Research Topic

Kin Selection and Kin Cooperation in Plants

About this Research Topic

Charles Darwin was the first to describe the concept of kin selection in terms of the loss of fitness by individuals, if such a loss increases the fitness of their relatives. It was, however, Maynard Smith who first formally introduced the term. Hamilton popularized the concept and was the first to apply it to plants. Although kin selection can be invoked to explain a number of traits in plants, Hamilton focused on seed dormancy and seed number per ovule as possible mechanisms to increase cooperation and reduce conflict among relatives. Even though kin selection in plants has a long history and explains the evolution of a number of traits, ranging from flower size, ovule number, seed dormancy, and seed establishment, a synthesis of major trends and the underlying processes is lacking.

Thus, the goal of this Research Topic is to review recent research in the evolution of floral traits, seed development and seedling establishment to identify: a) common elements of the underlying theory of kin selection in plants, b) genetic mechanisms for the operation of selection, c) key concepts of kin recognition and communication, and d) future lines of research. Leading researchers in the area will be brought together to present their work in a symposium to be held in Boston on October 25 and 26. Based on these presentations and ensuing discussions, the researchers will be asked to prepare manuscripts in three broad areas: a) evolution of reproductive traits in plants, b) evolution of seed development, and c) plant communication.


Keywords: Kin Selection, Kin Cooperation, Plant Communication, Pollinators, Plant Reproductive Traits


Important Note: All contributions to this Research Topic must be within the scope of the section and journal to which they are submitted, as defined in their mission statements. Frontiers reserves the right to guide an out-of-scope manuscript to a more suitable section or journal at any stage of peer review.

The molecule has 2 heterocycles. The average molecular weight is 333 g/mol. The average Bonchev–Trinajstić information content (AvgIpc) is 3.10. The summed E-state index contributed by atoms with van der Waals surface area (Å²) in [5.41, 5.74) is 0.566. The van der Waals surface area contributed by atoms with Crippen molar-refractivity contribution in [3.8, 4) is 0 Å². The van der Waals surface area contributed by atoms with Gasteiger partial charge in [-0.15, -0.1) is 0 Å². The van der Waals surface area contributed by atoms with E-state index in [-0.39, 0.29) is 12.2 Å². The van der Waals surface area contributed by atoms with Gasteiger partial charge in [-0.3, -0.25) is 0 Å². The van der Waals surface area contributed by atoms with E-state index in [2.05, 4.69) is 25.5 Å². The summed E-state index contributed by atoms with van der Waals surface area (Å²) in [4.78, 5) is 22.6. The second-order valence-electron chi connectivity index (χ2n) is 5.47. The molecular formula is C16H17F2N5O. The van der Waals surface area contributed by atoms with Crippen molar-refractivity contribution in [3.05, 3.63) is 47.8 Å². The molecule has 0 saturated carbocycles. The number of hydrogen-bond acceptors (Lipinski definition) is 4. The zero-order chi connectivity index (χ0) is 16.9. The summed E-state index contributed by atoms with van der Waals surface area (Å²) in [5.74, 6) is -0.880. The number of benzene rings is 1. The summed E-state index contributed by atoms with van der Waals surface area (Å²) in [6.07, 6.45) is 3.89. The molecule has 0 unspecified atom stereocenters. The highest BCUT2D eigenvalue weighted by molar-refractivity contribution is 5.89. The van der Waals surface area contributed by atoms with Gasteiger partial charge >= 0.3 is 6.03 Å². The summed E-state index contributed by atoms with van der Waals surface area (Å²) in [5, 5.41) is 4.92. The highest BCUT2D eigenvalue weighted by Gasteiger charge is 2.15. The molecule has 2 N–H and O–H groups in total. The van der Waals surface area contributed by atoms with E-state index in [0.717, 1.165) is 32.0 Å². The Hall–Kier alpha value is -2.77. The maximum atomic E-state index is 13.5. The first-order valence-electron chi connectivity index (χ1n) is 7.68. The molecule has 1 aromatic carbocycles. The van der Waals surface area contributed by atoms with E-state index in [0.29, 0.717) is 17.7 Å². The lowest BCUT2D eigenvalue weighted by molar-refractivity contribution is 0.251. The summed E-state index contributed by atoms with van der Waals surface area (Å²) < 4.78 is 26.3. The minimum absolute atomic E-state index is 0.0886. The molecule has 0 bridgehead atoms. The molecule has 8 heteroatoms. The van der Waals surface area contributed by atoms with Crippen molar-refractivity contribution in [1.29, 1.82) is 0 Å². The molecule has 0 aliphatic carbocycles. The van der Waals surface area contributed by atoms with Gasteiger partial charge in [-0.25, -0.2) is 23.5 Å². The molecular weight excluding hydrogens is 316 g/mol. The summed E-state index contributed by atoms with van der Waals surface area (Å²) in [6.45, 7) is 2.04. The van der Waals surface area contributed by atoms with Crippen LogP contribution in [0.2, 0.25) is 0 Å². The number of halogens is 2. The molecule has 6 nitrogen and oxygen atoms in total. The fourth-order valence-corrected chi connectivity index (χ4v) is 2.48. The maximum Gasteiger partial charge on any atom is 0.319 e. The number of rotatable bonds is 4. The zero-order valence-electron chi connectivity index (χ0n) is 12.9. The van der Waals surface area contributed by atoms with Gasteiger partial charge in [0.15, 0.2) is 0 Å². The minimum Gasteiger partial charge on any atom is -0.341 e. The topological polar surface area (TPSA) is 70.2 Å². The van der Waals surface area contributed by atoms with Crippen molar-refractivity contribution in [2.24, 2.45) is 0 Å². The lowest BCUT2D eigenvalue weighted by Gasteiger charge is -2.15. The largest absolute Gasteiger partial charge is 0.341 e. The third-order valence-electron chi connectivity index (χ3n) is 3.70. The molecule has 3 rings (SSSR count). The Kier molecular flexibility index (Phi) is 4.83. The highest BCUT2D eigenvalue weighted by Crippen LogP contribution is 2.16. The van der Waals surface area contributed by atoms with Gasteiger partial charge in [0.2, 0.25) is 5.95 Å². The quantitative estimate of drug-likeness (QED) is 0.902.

Charles Darwin was the first to describe the concept of kin selection in terms of the loss of fitness by individuals, if such a loss increases the fitness of their relatives. It was, however, Maynard Smith who first formally introduced the term. Hamilton popularized the concept and was the first to apply it to plants. Although kin selection can be invoked to explain a number of traits in plants, Hamilton focused on seed dormancy and seed number per ovule as possible mechanisms to increase cooperation and reduce conflict among relatives. Even though kin selection in plants has a long history and explains the evolution of a number of traits, ranging from flower size, ovule number, seed dormancy, and seed establishment, a synthesis of major trends and the underlying processes is lacking.

Thus, the goal of this Research Topic is to review recent research in the evolution of floral traits, seed development and seedling establishment to identify: a) common elements of the underlying theory of kin selection in plants, b) genetic mechanisms for the operation of selection, c) key concepts of kin recognition and communication, and d) future lines of research. Leading researchers in the area will be brought together to present their work in a symposium to be held in Boston on October 25 and 26. Based on these presentations and ensuing discussions, the researchers will be asked to prepare manuscripts in three broad areas: a) evolution of reproductive traits in plants, b) evolution of seed development, and c) plant communication.


Keywords: Kin Selection, Kin Cooperation, Plant Communication, Pollinators, Plant Reproductive Traits


Important Note: All contributions to this Research Topic must be within the scope of the section and journal to which they are submitted, as defined in their mission statements. Frontiers reserves the right to guide an out-of-scope manuscript to a more suitable section or journal at any stage of peer review.

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Submission Deadlines

30 June 2020 Manuscript

Participating Journals

Manuscripts can be submitted to this Research Topic via the following journals:

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Topic Editors

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Submission Deadlines

30 June 2020 Manuscript

Participating Journals

Manuscripts can be submitted to this Research Topic via the following journals:

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